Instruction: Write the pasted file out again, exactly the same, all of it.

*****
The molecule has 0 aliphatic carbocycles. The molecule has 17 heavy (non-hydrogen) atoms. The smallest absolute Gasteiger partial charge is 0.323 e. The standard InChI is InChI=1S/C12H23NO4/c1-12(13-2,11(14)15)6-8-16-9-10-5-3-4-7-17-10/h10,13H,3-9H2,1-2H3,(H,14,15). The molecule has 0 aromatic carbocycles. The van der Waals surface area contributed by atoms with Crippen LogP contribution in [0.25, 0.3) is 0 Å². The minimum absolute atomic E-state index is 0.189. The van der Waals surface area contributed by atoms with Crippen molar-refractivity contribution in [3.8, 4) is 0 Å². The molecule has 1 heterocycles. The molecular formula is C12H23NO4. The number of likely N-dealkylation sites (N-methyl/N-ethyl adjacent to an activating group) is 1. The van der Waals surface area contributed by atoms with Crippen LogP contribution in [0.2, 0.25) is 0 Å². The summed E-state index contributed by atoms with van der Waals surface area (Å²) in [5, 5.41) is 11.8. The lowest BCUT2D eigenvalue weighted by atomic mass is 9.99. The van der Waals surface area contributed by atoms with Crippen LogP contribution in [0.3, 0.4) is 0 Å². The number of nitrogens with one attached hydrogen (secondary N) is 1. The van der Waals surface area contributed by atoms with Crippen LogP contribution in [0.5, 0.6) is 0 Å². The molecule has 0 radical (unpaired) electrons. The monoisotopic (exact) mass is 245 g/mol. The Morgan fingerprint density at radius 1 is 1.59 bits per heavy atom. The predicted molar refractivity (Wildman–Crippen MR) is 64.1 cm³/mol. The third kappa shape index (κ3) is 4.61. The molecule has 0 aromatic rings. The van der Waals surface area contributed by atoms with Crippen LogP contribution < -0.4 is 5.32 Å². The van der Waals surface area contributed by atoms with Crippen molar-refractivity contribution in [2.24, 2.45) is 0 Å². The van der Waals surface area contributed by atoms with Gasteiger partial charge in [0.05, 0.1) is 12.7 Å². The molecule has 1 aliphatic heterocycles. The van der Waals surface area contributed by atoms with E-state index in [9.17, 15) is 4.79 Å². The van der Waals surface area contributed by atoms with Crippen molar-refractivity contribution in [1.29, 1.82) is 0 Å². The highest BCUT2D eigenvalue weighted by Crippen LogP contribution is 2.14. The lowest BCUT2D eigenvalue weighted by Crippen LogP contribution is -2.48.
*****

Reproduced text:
The molecule has 0 aliphatic carbocycles. The molecule has 17 heavy (non-hydrogen) atoms. The smallest absolute Gasteiger partial charge is 0.323 e. The standard InChI is InChI=1S/C12H23NO4/c1-12(13-2,11(14)15)6-8-16-9-10-5-3-4-7-17-10/h10,13H,3-9H2,1-2H3,(H,14,15). The molecule has 0 aromatic carbocycles. The van der Waals surface area contributed by atoms with Crippen LogP contribution in [0.25, 0.3) is 0 Å². The minimum absolute atomic E-state index is 0.189. The van der Waals surface area contributed by atoms with Crippen molar-refractivity contribution in [3.8, 4) is 0 Å². The molecule has 1 heterocycles. The molecular formula is C12H23NO4. The number of likely N-dealkylation sites (N-methyl/N-ethyl adjacent to an activating group) is 1. The van der Waals surface area contributed by atoms with Crippen LogP contribution in [0.2, 0.25) is 0 Å². The summed E-state index contributed by atoms with van der Waals surface area (Å²) in [5, 5.41) is 11.8. The lowest BCUT2D eigenvalue weighted by atomic mass is 9.99. The van der Waals surface area contributed by atoms with Crippen LogP contribution in [0.3, 0.4) is 0 Å². The number of nitrogens with one attached hydrogen (secondary N) is 1. The van der Waals surface area contributed by atoms with Crippen LogP contribution in [0.5, 0.6) is 0 Å². The molecule has 0 radical (unpaired) electrons. The monoisotopic (exact) mass is 245 g/mol. The Morgan fingerprint density at radius 1 is 1.59 bits per heavy atom. The predicted molar refractivity (Wildman–Crippen MR) is 64.1 cm³/mol. The third kappa shape index (κ3) is 4.61. The molecule has 0 aromatic rings. The van der Waals surface area contributed by atoms with Crippen LogP contribution < -0.4 is 5.32 Å². The van der Waals surface area contributed by atoms with Crippen molar-refractivity contribution in [2.24, 2.45) is 0 Å². The van der Waals surface area contributed by atoms with Gasteiger partial charge in [0.05, 0.1) is 12.7 Å². The molecule has 1 aliphatic heterocycles. The van der Waals surface area contributed by atoms with E-state index in [9.17, 15) is 4.79 Å². The van der Waals surface area contributed by atoms with Crippen molar-refractivity contribution in [1.29, 1.82) is 0 Å². The highest BCUT2D eigenvalue weighted by Crippen LogP contribution is 2.14. The lowest BCUT2D eigenvalue weighted by Crippen LogP contribution is -2.48.